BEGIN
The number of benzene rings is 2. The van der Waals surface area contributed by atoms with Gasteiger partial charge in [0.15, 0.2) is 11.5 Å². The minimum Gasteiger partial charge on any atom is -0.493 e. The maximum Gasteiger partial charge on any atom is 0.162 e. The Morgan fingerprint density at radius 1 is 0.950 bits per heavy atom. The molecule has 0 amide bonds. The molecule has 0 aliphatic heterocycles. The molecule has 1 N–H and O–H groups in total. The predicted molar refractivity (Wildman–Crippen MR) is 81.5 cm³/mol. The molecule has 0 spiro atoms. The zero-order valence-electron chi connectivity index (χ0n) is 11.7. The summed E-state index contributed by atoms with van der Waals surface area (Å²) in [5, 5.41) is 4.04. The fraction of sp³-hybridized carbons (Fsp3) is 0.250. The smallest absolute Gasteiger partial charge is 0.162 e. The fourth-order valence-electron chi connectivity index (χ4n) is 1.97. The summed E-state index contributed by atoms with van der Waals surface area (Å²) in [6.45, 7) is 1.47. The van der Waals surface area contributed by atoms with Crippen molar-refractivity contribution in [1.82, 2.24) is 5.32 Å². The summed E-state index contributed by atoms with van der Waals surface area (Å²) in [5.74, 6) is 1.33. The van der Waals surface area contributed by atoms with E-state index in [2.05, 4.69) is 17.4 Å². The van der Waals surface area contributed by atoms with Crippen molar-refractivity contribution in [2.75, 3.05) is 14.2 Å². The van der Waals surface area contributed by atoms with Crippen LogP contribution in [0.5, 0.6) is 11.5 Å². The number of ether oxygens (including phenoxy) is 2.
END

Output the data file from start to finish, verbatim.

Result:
The number of benzene rings is 2. The van der Waals surface area contributed by atoms with Gasteiger partial charge in [0.15, 0.2) is 11.5 Å². The minimum Gasteiger partial charge on any atom is -0.493 e. The maximum Gasteiger partial charge on any atom is 0.162 e. The Morgan fingerprint density at radius 1 is 0.950 bits per heavy atom. The molecule has 0 amide bonds. The molecule has 0 aliphatic heterocycles. The molecule has 1 N–H and O–H groups in total. The predicted molar refractivity (Wildman–Crippen MR) is 81.5 cm³/mol. The molecule has 0 spiro atoms. The zero-order valence-electron chi connectivity index (χ0n) is 11.7. The summed E-state index contributed by atoms with van der Waals surface area (Å²) in [5, 5.41) is 4.04. The fraction of sp³-hybridized carbons (Fsp3) is 0.250. The smallest absolute Gasteiger partial charge is 0.162 e. The fourth-order valence-electron chi connectivity index (χ4n) is 1.97. The summed E-state index contributed by atoms with van der Waals surface area (Å²) in [6.45, 7) is 1.47. The van der Waals surface area contributed by atoms with Crippen molar-refractivity contribution in [1.82, 2.24) is 5.32 Å². The summed E-state index contributed by atoms with van der Waals surface area (Å²) in [5.74, 6) is 1.33. The van der Waals surface area contributed by atoms with E-state index in [2.05, 4.69) is 17.4 Å². The van der Waals surface area contributed by atoms with Crippen molar-refractivity contribution in [2.75, 3.05) is 14.2 Å². The van der Waals surface area contributed by atoms with Crippen LogP contribution in [0.5, 0.6) is 11.5 Å². The number of ether oxygens (including phenoxy) is 2.